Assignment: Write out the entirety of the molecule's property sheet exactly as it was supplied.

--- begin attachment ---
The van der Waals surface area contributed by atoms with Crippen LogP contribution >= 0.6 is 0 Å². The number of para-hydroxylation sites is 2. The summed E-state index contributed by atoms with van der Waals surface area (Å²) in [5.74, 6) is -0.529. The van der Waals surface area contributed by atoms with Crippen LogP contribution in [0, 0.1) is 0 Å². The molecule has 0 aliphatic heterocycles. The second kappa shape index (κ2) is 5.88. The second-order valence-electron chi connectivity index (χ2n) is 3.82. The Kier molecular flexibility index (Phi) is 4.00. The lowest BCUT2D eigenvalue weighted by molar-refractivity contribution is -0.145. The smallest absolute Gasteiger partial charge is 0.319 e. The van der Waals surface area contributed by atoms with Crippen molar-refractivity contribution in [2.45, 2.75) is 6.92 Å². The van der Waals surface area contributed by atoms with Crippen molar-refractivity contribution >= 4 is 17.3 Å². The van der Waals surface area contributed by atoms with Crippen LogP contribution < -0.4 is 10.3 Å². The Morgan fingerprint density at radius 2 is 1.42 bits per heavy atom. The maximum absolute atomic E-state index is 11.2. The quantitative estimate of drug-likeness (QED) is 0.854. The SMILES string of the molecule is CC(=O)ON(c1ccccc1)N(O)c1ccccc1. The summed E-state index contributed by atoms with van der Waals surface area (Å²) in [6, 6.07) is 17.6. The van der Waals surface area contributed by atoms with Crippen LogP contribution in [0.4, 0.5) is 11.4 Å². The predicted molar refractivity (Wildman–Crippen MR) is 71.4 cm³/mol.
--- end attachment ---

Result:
The van der Waals surface area contributed by atoms with Crippen LogP contribution >= 0.6 is 0 Å². The number of para-hydroxylation sites is 2. The summed E-state index contributed by atoms with van der Waals surface area (Å²) in [5.74, 6) is -0.529. The van der Waals surface area contributed by atoms with Crippen LogP contribution in [0, 0.1) is 0 Å². The molecule has 0 aliphatic heterocycles. The second kappa shape index (κ2) is 5.88. The second-order valence-electron chi connectivity index (χ2n) is 3.82. The Kier molecular flexibility index (Phi) is 4.00. The lowest BCUT2D eigenvalue weighted by molar-refractivity contribution is -0.145. The smallest absolute Gasteiger partial charge is 0.319 e. The van der Waals surface area contributed by atoms with Crippen molar-refractivity contribution in [2.45, 2.75) is 6.92 Å². The van der Waals surface area contributed by atoms with Crippen molar-refractivity contribution >= 4 is 17.3 Å². The van der Waals surface area contributed by atoms with Crippen LogP contribution < -0.4 is 10.3 Å². The Morgan fingerprint density at radius 2 is 1.42 bits per heavy atom. The maximum absolute atomic E-state index is 11.2. The quantitative estimate of drug-likeness (QED) is 0.854. The SMILES string of the molecule is CC(=O)ON(c1ccccc1)N(O)c1ccccc1. The summed E-state index contributed by atoms with van der Waals surface area (Å²) in [6, 6.07) is 17.6. The van der Waals surface area contributed by atoms with Crippen LogP contribution in [0.4, 0.5) is 11.4 Å². The predicted molar refractivity (Wildman–Crippen MR) is 71.4 cm³/mol.